Until recently Germany’s Rheinhessen region had few well-known premium estates. But it was home to some huge brands like Black Tower and Blue Nun, producers of Liebfraumilch, the blast-from-the-past, slightly sweet (sometimes almost sickly) mass-market white. That market collapsed and, in the words of the long-standing chief editor of the Gault-Millau Guide to German Wines, Joel Payne, “something had to happen!” On the positive side, much has, he says, and in particular we have seen the large groundswell of younger producers.
The top three names among that group of young winemakers in this progressive wine region are probably Stefan Winter, Kai Schatzel and Jochen Dreissigacker, feted by top German producers and by insiders as important as British wine critic Jancis Robinson. “Dreissigacker has managed to turn out really quite thrilling, beautifully balanced rieslings from a wide range of vineyards,” she writes.
What have they been doing, to change the image of Rheinhessen so markedly in the last 10-15 years, and at such an impressive pace? “At that time a new generation of quality-focussed winemakers took over family businesses from their parents,” said Dreissigacker. “Just as I did.”
Drawing on excellent oenology educations and an international experience that their parents had not been privy to, they began to implement some quite radical changes. “From the work in the vineyards, to wine style and packaging – each detail has been questioned,” Dreisigacker said. Organic practices have been established: these work well due to climatic conditions, in particular sun exposure. Others have gone a step further, and work according to biodynamic principles. Dreissigacker and some of his contemporaries founded a group called “Message in a Bottle” and many of its founder members are among the best producers in Germany today, Dreissigacker said.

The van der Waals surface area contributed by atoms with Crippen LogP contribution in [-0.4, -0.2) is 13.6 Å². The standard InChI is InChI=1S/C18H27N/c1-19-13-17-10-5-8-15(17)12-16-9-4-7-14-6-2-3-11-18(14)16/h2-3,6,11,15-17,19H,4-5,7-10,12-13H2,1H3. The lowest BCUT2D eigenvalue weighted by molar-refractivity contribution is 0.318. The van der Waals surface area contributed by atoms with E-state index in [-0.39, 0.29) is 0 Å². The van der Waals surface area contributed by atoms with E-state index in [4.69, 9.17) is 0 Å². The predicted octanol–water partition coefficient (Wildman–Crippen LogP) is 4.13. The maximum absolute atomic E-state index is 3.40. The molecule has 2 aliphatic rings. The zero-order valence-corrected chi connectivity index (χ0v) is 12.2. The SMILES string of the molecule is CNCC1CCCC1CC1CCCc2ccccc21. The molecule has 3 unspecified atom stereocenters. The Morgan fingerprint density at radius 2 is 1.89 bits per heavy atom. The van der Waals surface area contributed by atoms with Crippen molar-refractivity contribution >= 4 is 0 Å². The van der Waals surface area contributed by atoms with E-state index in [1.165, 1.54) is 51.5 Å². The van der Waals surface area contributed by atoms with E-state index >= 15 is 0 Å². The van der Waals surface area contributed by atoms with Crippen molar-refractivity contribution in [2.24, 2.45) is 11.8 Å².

Joel Payne said the region was now probably the place to head for value-for-money dry rieslings (as well as silvaner and pinot blanc), commenting that dry riesling from the famous Mosel region rarely works as well.
But dry riesling does not attract the high prices of the legendary Trockenbeeranauslese or Eiswein categories. Is it possible for that to change? “Absolutely,” said Dreissgacker. “Dry Bourgogne or Bordeaux wines also achieve similar high prices as sweet wines do. So why should a great dry German riesling not achieve prices similar to Auslese wines?” After all, he said, there was the same investment of time in the vineyard, the same low yields and strict selection processes. Wines made with this attention to detail are complex, with great ageing potential – and Joel Payne noted that careful winemaking was now beginning to be rewarded with “a few extra pennies”.
A case in point, the single-vineyard Dreissigacker Geyserberg Riesling Trocken 2012 retails at around US$70, or about three times the price of the entry-level Dreissigacker Estate Riesling 2013. The estate wine is already very impressive with a precise, mineral nose, and a supple satin-like texture with a beautiful bitter grapefruit flavour at the back of a long finish. It is much more than a clean, linear, well-made wine.
Dreissigacker believes that a good wine should have a certain fingerprint of the producer, in addition to reflecting its origin and grape variety. “I believe that a Dreissigacker wine is recognizable as such,” he said, adding that “this applies for the estate riesling in the same way as for the single vineyards”.
What is apparent when tasting the Geyserberg is that it is in the same family as the estate wine, but it seems to deliver more of everything, compared with the estate wine. It seems to be more opulent, more concentrated, more intense and more mineral. “Yes, that’s exactly the point,” said Dreissigacker. “It offers much more since we harvest at lower yields, from older vines, from the heart of an excellent vineyard, at a higher level of ripeness.” As a consumer one absolutely feels what one is paying for.
Historically, dry wines have been the focus on the domestic market with sweeter styles strong on the export market. The high quality of dry wines is now increasingly recognised across the world, especially given their fit with a wide variety of cuisines. Dreissigacker believes that Germany’s wine community should increasingly go in the dry direction, though global lovers of the country’s sweet wines might be disappointed to hear that.
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